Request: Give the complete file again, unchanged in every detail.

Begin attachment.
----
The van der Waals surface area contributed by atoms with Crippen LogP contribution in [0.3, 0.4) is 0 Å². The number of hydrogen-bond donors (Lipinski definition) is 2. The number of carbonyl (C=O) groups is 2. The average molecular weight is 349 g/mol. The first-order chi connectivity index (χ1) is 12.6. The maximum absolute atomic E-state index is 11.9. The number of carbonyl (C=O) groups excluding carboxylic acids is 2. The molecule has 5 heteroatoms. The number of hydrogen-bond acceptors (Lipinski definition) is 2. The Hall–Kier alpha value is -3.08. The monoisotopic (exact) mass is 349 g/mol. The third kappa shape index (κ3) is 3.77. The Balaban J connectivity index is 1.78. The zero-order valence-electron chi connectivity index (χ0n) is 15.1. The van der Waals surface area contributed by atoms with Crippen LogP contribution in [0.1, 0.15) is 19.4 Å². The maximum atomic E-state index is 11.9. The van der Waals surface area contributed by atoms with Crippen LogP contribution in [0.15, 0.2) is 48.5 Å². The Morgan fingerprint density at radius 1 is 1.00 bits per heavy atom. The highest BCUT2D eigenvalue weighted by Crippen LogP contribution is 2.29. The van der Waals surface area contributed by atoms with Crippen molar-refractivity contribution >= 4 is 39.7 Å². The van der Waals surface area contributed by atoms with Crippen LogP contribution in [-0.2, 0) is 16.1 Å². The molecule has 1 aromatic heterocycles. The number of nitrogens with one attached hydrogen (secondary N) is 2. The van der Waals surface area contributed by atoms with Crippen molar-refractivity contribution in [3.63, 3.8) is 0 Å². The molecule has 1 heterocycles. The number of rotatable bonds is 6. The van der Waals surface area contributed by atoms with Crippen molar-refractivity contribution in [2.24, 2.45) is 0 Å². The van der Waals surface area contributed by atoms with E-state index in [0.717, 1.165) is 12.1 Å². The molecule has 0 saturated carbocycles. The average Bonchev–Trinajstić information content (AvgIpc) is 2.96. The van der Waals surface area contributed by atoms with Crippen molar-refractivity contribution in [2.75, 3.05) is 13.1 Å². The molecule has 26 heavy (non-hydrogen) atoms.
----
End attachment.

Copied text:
The van der Waals surface area contributed by atoms with Crippen LogP contribution in [0.3, 0.4) is 0 Å². The number of hydrogen-bond donors (Lipinski definition) is 2. The number of carbonyl (C=O) groups is 2. The average molecular weight is 349 g/mol. The first-order chi connectivity index (χ1) is 12.6. The maximum absolute atomic E-state index is 11.9. The number of carbonyl (C=O) groups excluding carboxylic acids is 2. The molecule has 5 heteroatoms. The number of hydrogen-bond acceptors (Lipinski definition) is 2. The Hall–Kier alpha value is -3.08. The monoisotopic (exact) mass is 349 g/mol. The third kappa shape index (κ3) is 3.77. The Balaban J connectivity index is 1.78. The zero-order valence-electron chi connectivity index (χ0n) is 15.1. The van der Waals surface area contributed by atoms with Crippen LogP contribution in [0.1, 0.15) is 19.4 Å². The maximum atomic E-state index is 11.9. The van der Waals surface area contributed by atoms with Crippen LogP contribution in [0.15, 0.2) is 48.5 Å². The Morgan fingerprint density at radius 1 is 1.00 bits per heavy atom. The highest BCUT2D eigenvalue weighted by Crippen LogP contribution is 2.29. The van der Waals surface area contributed by atoms with Crippen molar-refractivity contribution >= 4 is 39.7 Å². The van der Waals surface area contributed by atoms with Crippen LogP contribution in [-0.2, 0) is 16.1 Å². The molecule has 1 aromatic heterocycles. The number of nitrogens with one attached hydrogen (secondary N) is 2. The van der Waals surface area contributed by atoms with Crippen molar-refractivity contribution in [3.63, 3.8) is 0 Å². The molecule has 1 heterocycles. The number of rotatable bonds is 6. The van der Waals surface area contributed by atoms with Crippen molar-refractivity contribution in [2.24, 2.45) is 0 Å². The van der Waals surface area contributed by atoms with E-state index in [0.717, 1.165) is 12.1 Å². The molecule has 0 saturated carbocycles. The average Bonchev–Trinajstić information content (AvgIpc) is 2.96. The van der Waals surface area contributed by atoms with Crippen molar-refractivity contribution in [2.75, 3.05) is 13.1 Å². The molecule has 26 heavy (non-hydrogen) atoms.